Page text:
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Action Replay: the night Ali was brought back down to earth

Our weekly retrospective series takes a look back at the heavyweight bout between Muhammad Ali and Ken Norton on March 31 1973.

Image: RHS/AP/Press Association Images

FOR A BRIEF moment on March 31 1973, time stood still for Muhammad Ali.

Defeat was an unusual phenomenon, one which he had experienced only once before as a professional boxer – in March 1971 when he was beaten by “Smokin’” Joe Frazier.

In the two years which followed, the man who had the audacity to proclaim himself “The Greatest” did everything in his power to restore that image, to convince his public – and more importantly to convince himself – that he was still the most fearsome fighter the world had ever seen.

There was only one way to do that and that was to start winning fights again. Intelligently, he began to pick his battles, allowing himself to build up a head of steam by stringing together win after win.

Ken Norton was supposed to be little more than another notch on the road to redemption.

After all, Norton was hardly a bum, but he was nowhere near as good as Ali. He’d never even fought anyone of note, let alone beaten them. In fact, as remuneration for his previous fight against a little-known boxer named Charlie Reno, he’d received a purse of just $300. Pocket money for Ali.

Naturally, Ali was unconcerned by the prospect of putting his NABF heavyweight title on the line, confident that home advantage would be cold comfort to his opponent when he eventually picked himself up off the mat.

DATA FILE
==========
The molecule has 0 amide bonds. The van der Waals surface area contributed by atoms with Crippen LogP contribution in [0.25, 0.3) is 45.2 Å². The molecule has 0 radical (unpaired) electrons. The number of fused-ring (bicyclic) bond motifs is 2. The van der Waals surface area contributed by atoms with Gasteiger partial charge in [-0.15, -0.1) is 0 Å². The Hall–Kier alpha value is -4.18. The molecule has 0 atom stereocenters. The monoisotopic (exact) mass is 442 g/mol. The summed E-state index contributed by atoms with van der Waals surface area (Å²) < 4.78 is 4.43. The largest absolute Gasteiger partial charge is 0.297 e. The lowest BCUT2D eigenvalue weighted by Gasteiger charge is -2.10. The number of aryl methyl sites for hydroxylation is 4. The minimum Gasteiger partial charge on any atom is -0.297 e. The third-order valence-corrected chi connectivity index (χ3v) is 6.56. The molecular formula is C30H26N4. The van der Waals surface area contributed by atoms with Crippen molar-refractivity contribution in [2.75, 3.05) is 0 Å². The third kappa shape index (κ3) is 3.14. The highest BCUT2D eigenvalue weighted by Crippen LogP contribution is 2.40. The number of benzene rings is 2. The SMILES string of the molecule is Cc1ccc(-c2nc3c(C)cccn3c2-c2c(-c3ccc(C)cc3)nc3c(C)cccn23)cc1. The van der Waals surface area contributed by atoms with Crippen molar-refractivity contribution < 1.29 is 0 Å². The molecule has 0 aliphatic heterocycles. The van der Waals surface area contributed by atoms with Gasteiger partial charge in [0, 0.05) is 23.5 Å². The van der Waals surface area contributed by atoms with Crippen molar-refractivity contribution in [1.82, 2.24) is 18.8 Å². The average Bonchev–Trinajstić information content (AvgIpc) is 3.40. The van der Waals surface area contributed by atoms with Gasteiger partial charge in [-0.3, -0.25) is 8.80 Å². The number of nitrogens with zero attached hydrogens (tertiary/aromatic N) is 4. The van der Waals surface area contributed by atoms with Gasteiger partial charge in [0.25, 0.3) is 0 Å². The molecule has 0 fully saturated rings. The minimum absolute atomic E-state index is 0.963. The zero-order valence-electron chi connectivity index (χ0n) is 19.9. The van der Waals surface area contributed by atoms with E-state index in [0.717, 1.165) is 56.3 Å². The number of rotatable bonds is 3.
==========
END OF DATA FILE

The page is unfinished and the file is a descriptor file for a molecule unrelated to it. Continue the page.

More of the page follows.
The history books show that that wasn’t quite how it panned out in the San Diego Sports Arena that night. Norton became only the second man to defeat Ali, winning a split decision on the judges cards after both fighters had resolutely slugged it out to the final bell.

Was this the end of the road for Ali? It seemed so, according to journalist Howard Cosell who had been there that night:

So many of Ali’s fights had incredible symbolism, and here it was again. Ken Norton, former marine against the draft dodger in San Diego, a conservative naval town. It seemed Ali would never get his title back.

If Ali’s loss was surprising, the narrative which he subsequently spun out of the fragments of defeat hardly was. As medics wired together his fractured jaw, the 31-year-old explained how he hadn’t felt an ounce of pain after he was struck by Norton’s straight right in the second round.

Second round? Surveying the severity of the break, doctors couldn’t believe that Ali had fought on for ten further rounds. Neither could Norton, claiming that he had only landed the decisive punch as the final seconds of the closing round ticked away.

It was, in essence, typical Ali. Even in defeat, he claimed to have been bigger, better and badder than any boxer to have ever lost a fight before. There was no disgrace in losing in the manner which he did, no damaged reputation to repair.

There was, however, the little matter of Ali’s wounded pride – but that could be sorted without too much difficulty. He may have had bones to pick with a number of other fighters but they could wait until he had redeemed himself against Norton.

The rematch was scheduled to take place six months later. Ali may have been coming into the fight as the challenger but he had lost none of the swagger and braggadocio that had defined his reign as a champ.

You are all invited to the dance on September 10. Come see Muhammad Ali in concert!

My partner’s gonna be Ken Norton, and I’m gonna dance the night away. And when I dance, everybody’s in trouble!

He may have been beaten, but “The Greatest” had no intention of going anywhere just yet.

This Week in Sports History

  • West Indian cricketer Garfield Sobers makes his test debut against England at the age of 19, taking 4/75 in England’s first innings (30 March 1954).
  • Red Rum wins the first of his three victories at the Aintree Grand National (30 March 1973).
  • Wayne Gretzky becomes the first teenager to score more than 50 goals in a single season of ice-hockey (2 April 1980).
  • The Baltimore Colts relocate to Indianapolis in the middle of the night following a dispute between the owners and the city’s authorities (29 March 1984).

About the author:

Niall Kelly

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